01 Feb Qualifying for a Mortgage Is Getting Tougher
Borrowing for a home has been tough ever since the subprime securitized loan market collapsed a couple years ago. Without government help through the FHA, many such loans would not be made right now.
But although the government is backing FHA, Fannie Mae and Freddie Mac and shoring up the mortgage market by backing many of these loans — and the Federal Reserve helped further by buying a lot of mortgage paper — it is also trying to avoid taking excessive risks and losses. So recently the the government-backed entities are forcing originators — mostly banks — to take back bad or risky new loans. And mortgage securitized trusts are following suit.The process is known as “repurchase.” Fannie, Freddie, the trusts all agree to buy loans from originating lenders if the loans conform to their guidelines about the type of property, loan, and borrower qualifications. And FHA (and other mortgage insurance providers) agrees to guarantee the performance of some of these loans. But if the loans don’t in fact conform — for example, the loan was for a primary residence but the borrower is actually buying a second home or a rental — then they can force the originator to take it back –along with the risk of default losses.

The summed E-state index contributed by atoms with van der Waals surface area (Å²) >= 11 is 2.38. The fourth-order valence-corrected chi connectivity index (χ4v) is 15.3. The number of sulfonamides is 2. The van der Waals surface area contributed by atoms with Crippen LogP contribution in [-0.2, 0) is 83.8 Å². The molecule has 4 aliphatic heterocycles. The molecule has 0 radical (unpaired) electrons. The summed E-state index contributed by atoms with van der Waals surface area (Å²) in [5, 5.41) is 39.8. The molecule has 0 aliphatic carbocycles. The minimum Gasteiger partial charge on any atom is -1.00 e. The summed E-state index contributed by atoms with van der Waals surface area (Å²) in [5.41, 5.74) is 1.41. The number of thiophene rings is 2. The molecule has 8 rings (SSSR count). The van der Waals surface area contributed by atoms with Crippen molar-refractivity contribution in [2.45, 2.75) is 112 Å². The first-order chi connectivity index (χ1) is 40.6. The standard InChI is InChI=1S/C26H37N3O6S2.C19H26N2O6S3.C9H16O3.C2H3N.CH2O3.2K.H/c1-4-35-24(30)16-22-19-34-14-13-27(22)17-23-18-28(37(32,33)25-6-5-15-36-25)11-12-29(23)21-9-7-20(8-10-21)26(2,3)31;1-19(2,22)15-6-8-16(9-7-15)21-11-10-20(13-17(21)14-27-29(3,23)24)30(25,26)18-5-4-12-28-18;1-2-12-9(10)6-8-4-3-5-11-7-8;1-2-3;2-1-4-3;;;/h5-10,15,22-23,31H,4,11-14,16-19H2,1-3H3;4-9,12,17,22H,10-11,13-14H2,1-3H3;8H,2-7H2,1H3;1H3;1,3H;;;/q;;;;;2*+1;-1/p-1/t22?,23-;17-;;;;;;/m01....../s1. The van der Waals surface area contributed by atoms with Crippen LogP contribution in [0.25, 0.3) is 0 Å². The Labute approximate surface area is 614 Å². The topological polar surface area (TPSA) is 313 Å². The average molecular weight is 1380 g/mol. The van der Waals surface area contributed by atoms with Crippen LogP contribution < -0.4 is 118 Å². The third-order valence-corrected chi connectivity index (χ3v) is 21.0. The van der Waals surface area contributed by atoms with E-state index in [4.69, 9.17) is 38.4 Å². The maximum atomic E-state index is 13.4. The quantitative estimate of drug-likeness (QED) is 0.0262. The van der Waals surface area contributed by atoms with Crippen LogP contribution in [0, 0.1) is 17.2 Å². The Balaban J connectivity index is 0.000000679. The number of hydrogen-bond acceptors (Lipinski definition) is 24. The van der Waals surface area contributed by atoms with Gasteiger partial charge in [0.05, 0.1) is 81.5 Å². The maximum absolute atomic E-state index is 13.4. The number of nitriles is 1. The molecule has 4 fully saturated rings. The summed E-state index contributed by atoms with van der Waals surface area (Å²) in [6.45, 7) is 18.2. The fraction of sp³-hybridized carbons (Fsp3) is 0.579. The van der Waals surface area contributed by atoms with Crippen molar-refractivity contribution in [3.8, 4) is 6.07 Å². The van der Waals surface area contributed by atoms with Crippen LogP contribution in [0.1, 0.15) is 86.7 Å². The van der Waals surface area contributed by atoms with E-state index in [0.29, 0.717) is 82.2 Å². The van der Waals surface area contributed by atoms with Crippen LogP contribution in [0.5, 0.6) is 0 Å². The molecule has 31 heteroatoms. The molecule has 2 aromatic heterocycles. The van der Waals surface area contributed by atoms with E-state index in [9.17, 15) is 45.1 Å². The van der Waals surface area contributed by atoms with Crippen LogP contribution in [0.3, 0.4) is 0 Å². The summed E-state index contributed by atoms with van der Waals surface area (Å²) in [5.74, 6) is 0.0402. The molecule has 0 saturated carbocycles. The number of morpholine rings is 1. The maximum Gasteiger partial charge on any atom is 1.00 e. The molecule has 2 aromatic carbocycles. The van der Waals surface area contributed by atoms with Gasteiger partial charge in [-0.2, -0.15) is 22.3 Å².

In the past, the right to force repurchase was more a theory than a fact. But in the last quarter the compelled repurchases have jumped as much as 125%. Ultimate lenders and insurers of loans are demanding originators be more careful and not simply make loans for the sake of closing loans. Average credit scores for Fannie and Freddie loans have climbed over the last two years from 720 to 760, as a result.
The net result is and will continue to be a tightening of the mortgage market. Riskier loans with little or no down payment and lower credit scores will be harder to find, and harder to resell if made.
In the long run this is a good thing for the marketplace. Original lenders ought to have significant “skin” in the game so they don’t simply make a loan in order to score a quick profit (and earn a commission for the salesman). A return to more careful mortgage lending will help communities stabilize and keep real estate prices in line with actual values than the hyperinflated fantasy prices of the last decade.
In the short term, it’s going to mean consumers will have more trouble getting a new mortgage and property sellers will have to wait longer to find a buyer. It took a decade for us to dig the hole and it could take as long (or longer) to dig back out of it.
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